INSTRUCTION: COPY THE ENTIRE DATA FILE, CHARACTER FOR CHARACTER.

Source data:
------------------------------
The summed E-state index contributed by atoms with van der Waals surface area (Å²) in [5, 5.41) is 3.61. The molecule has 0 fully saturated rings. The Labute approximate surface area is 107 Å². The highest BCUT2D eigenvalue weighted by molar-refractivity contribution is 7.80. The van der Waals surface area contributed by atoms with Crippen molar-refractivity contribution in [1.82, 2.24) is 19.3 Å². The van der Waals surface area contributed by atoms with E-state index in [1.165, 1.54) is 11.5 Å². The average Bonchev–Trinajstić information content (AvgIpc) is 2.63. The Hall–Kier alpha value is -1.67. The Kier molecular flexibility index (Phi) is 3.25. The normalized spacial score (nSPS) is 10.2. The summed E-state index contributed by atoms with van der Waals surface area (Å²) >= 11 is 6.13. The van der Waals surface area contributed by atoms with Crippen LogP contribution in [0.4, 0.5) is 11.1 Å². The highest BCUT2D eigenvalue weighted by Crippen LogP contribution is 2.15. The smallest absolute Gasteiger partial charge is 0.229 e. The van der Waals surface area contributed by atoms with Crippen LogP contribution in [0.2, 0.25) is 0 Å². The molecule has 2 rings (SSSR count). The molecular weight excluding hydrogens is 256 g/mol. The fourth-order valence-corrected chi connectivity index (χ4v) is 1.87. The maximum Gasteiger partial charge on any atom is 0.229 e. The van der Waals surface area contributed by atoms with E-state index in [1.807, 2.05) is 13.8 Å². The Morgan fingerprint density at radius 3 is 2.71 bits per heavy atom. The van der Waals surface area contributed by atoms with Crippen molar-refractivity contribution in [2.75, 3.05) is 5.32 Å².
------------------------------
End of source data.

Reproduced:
The summed E-state index contributed by atoms with van der Waals surface area (Å²) in [5, 5.41) is 3.61. The molecule has 0 fully saturated rings. The Labute approximate surface area is 107 Å². The highest BCUT2D eigenvalue weighted by molar-refractivity contribution is 7.80. The van der Waals surface area contributed by atoms with Crippen molar-refractivity contribution in [1.82, 2.24) is 19.3 Å². The van der Waals surface area contributed by atoms with E-state index in [1.165, 1.54) is 11.5 Å². The average Bonchev–Trinajstić information content (AvgIpc) is 2.63. The Hall–Kier alpha value is -1.67. The Kier molecular flexibility index (Phi) is 3.25. The normalized spacial score (nSPS) is 10.2. The summed E-state index contributed by atoms with van der Waals surface area (Å²) >= 11 is 6.13. The van der Waals surface area contributed by atoms with Crippen LogP contribution in [0.4, 0.5) is 11.1 Å². The highest BCUT2D eigenvalue weighted by Crippen LogP contribution is 2.15. The smallest absolute Gasteiger partial charge is 0.229 e. The van der Waals surface area contributed by atoms with Crippen LogP contribution in [0.2, 0.25) is 0 Å². The molecule has 2 rings (SSSR count). The molecular weight excluding hydrogens is 256 g/mol. The fourth-order valence-corrected chi connectivity index (χ4v) is 1.87. The maximum Gasteiger partial charge on any atom is 0.229 e. The van der Waals surface area contributed by atoms with E-state index in [1.807, 2.05) is 13.8 Å². The Morgan fingerprint density at radius 3 is 2.71 bits per heavy atom. The van der Waals surface area contributed by atoms with Crippen molar-refractivity contribution in [2.75, 3.05) is 5.32 Å².